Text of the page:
ST. LOUIS (AP) - Credit unions in Missouri are increasingly offering attention-grabbing promotions like free gas or new mobile apps to lure customers in a crowded banking environment.
The St. Louis Post-Dispatch reports that First Missouri Credit Union employees gave out $4,000 in free gas this past week at a south St. Louis County Petro Mart. Cars lined up for hours in advance.
It was part of a larger effort by nearly 40 credit unions and community banks in Missouri and other states to persuade people to switch from larger national banks.
Credit unions are nonprofit cooperatives that are owned by their members. Most have opened up their memberships and are no longer restricted to a single industry
ST. LOUIS (AP) - A Lee's Summit man whose life sentence and murder conviction in a 1983 prison stabbing were overturned by the state Supreme Court says state prosecutors continue to withhold evidence.
The Missouri Supreme Court ruled in August 2011 that the state didn't disclose evidence tying another Moberly prison inmate to a weapon likely used to attack James Bausley.
The court threw out 53-year-old Reggie Griffin's conviction before Randolph County Prosecuting Attorney Mike Fusselman and the state Attorney General's Office quickly decided to file new murder charges.
Griffin was released on bond last year after initially receiving a death sentence. His lawyers want to disqualify the Attorney General's Office over a 2006 inmate interview the state acknowledges failing to turn over.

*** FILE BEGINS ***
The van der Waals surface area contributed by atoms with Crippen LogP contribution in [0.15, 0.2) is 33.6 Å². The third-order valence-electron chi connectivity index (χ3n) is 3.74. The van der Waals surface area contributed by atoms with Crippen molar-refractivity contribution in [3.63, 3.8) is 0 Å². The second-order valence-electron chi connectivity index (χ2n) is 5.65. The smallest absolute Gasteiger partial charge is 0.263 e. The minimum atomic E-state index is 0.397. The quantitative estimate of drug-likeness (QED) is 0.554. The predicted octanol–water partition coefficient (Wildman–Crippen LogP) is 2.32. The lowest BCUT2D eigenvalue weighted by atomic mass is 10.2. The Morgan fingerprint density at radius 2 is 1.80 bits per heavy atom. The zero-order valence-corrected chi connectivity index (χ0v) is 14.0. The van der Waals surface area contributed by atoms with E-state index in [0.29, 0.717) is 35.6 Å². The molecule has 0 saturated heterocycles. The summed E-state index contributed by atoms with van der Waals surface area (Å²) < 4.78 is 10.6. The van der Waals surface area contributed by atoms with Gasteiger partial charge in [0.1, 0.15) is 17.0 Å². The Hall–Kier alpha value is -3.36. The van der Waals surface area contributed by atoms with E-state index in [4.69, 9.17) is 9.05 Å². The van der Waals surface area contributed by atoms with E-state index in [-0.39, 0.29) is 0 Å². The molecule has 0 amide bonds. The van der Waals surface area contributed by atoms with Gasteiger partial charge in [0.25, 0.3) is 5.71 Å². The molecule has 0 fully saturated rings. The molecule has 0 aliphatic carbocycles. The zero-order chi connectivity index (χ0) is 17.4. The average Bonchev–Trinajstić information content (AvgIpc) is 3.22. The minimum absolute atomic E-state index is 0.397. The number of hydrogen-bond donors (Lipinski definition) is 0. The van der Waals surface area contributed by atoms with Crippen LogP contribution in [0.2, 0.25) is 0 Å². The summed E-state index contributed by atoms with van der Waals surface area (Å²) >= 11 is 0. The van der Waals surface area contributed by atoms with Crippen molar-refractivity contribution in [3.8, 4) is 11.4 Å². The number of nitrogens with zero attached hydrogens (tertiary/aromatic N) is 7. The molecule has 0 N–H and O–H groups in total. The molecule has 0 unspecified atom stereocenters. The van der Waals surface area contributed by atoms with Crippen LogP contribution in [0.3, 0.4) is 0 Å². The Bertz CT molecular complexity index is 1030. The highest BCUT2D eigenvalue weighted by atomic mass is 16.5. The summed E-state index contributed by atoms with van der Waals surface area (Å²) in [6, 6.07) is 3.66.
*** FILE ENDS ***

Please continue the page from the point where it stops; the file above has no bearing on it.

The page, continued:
Both Fusselman and the Attorney General's Office declined comment.
CHICAGO (AP) - A seriously ill woman who'd lobbied to legalize medical marijuana in Illinois won't be eligible to get it herself because of a drug charge.
The Chicago Sun-Times reports Michelle DiGiacomo won't be able to get the medicinal marijuana under the new bill Gov. Pat Quinn signed into law last month. She suffers from fibromyalgia, rheumatoid arthritis and spinal stenosis, among other things, and had been using marijuana for pain relief.
DiGiacomo got a license to buy medical marijuana in California, where it's legal. But it was still illegal in Illinois.
The 53-year-old Chicago woman was arrested in 2012 for having marijuana in her possession. She pleaded guilty to felony possession, months before Quinn signed the bill into law.
The drug charge disqualifies her from getting medical marijuana in Illinois.